In this article we will discuss about the indeterminacy of the theories of interest.
Keynes criticised the classical theory of interest for being indeterminate because it failed to relate the rate of interest with the income level. To Hansen, “Keynes’s criticism of the classical theory applies equally to his own theory and to the loanable funds theory.”
We illustrate below the indeterminate nature of these theories:
In the classical formulation, since savings depend upon the level of income, it is not possible to know the rate of interest unless the income level is known beforehand. And the income level cannot be known without already knowing the rate of interest. A lower rate of interest will increase investment, output, employment, income and savings. So, for each income level a separate supply curve will have to be drawn.
The same reasoning applies to the loanable funds formulation of the rate of interest. The supply schedule of loanable funds is composed of savings, dishoarding and bank money supply. Since savings vary with past income and the new money and activated balances with the current income, it follows that the total supply schedule of loanable funds also varies with income. Thus this theory is indeterminate unless the income level is already known.
The indeterminate nature of both the theories is explained with the help of Figure 6. All that the classical formulation gives us is a family of saving schedules, and the loanable funds formulation a family of investment schedules at various income levels relating them to different interest rates.
We take saving and investment (or demand and supply of loanable funds) on the X-axis and the rate of interest on the vertical axis. The savings schedules (for both the formulations) are shown as S1Y1 and S2Y2 and II is the investment demand schedule.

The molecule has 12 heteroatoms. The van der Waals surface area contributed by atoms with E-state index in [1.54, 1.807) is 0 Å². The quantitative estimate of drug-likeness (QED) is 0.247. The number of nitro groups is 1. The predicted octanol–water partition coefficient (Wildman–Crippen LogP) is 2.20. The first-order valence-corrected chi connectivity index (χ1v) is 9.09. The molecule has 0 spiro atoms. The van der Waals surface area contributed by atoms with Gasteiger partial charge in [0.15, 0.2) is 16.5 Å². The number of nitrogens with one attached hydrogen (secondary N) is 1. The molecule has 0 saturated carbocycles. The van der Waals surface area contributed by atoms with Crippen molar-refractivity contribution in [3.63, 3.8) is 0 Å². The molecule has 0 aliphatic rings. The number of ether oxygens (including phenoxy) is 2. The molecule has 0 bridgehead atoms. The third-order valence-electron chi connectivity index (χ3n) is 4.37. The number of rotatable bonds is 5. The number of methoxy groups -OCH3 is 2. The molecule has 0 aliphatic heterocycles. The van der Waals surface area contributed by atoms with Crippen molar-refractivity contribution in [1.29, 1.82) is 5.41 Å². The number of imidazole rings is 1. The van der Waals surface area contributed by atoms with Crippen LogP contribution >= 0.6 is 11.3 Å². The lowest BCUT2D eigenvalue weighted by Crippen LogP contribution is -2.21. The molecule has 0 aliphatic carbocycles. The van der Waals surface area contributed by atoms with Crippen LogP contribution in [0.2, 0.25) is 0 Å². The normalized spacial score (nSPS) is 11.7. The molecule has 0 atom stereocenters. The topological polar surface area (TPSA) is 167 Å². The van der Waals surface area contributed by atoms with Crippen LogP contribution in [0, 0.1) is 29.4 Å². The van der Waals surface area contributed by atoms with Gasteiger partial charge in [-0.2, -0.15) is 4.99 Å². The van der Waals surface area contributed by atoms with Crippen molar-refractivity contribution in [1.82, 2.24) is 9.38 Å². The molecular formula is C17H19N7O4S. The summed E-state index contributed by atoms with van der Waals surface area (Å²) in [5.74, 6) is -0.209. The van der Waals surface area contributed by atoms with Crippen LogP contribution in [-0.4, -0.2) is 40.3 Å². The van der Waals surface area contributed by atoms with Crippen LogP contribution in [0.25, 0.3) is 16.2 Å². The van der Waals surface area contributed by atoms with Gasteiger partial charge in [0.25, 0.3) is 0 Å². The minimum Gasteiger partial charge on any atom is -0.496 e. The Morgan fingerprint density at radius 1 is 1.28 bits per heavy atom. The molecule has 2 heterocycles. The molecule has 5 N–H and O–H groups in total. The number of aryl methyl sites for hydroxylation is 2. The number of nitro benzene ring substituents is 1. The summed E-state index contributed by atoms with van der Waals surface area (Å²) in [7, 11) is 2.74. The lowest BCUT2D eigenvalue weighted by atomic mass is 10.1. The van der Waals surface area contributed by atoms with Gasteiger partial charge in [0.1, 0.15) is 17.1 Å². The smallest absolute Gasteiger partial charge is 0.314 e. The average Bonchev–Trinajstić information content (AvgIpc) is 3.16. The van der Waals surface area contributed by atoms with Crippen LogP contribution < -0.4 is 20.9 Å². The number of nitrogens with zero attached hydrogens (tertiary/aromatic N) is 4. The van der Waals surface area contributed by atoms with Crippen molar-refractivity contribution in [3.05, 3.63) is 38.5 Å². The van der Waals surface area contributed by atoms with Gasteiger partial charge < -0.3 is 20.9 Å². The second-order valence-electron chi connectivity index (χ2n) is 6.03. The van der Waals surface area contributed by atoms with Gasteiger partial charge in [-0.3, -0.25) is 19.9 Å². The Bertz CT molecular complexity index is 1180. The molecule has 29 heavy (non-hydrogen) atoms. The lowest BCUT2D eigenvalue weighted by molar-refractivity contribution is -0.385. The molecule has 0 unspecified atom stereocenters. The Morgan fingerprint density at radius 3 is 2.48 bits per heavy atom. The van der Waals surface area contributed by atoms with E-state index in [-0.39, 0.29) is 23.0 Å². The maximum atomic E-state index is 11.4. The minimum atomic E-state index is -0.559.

When income is Y2, given the investment demand schedule and II, and the savings schedule S2Y2, savings equal investment at interest rate r. Similarly when income is Y, the savings schedule S2Y2 equals the investment demand schedule II at interest rt.
These equilibrium positions tell us about the various levels of income associated with different rates of interest, but not about the rate of interest itself. They show that interest is a function of savings, investment and the level of income. Unless the level of income is known, it is not possible to determine the rate of interest. Hence the classical and the loanable funds theories of interest rate are indeterminate.
The Keynesian theory of interest rate is also indeterminate because the liquidity preference schedule is not related to the level of income. Unless the income level is known beforehand, the demand and supply curves of money cannot tell us what the rate of interest will be.
All that the Keynesian formulation provides us is a family of liquidity preference schedules at various income levels relating them to different interest rates. In Figure 7, a family of liquidity preference schedules LY, LtY1 and L2Y2 is drawn at various income levels.
A perfectly inelastic money supply curve QM is drawn on the assumption that the supply of money is fixed by the monetary authority. If Y is the income level, the liquidity preference schedule LY equals the money supply schedule QM at interest rate r.
If the income level rises to Y1, the liquidity preference schedule also shifts upward to L1Mt and equals the QM curve at the interest rate r. If income falls to Y2 level, the liquidity preference curve shifts to L2Y2 and equals QM curve, at the interest rate r2. Thus the Keynesian theory simply relates different income levels to various interest rates, but does not show what the rate of interest will be. Hence it is an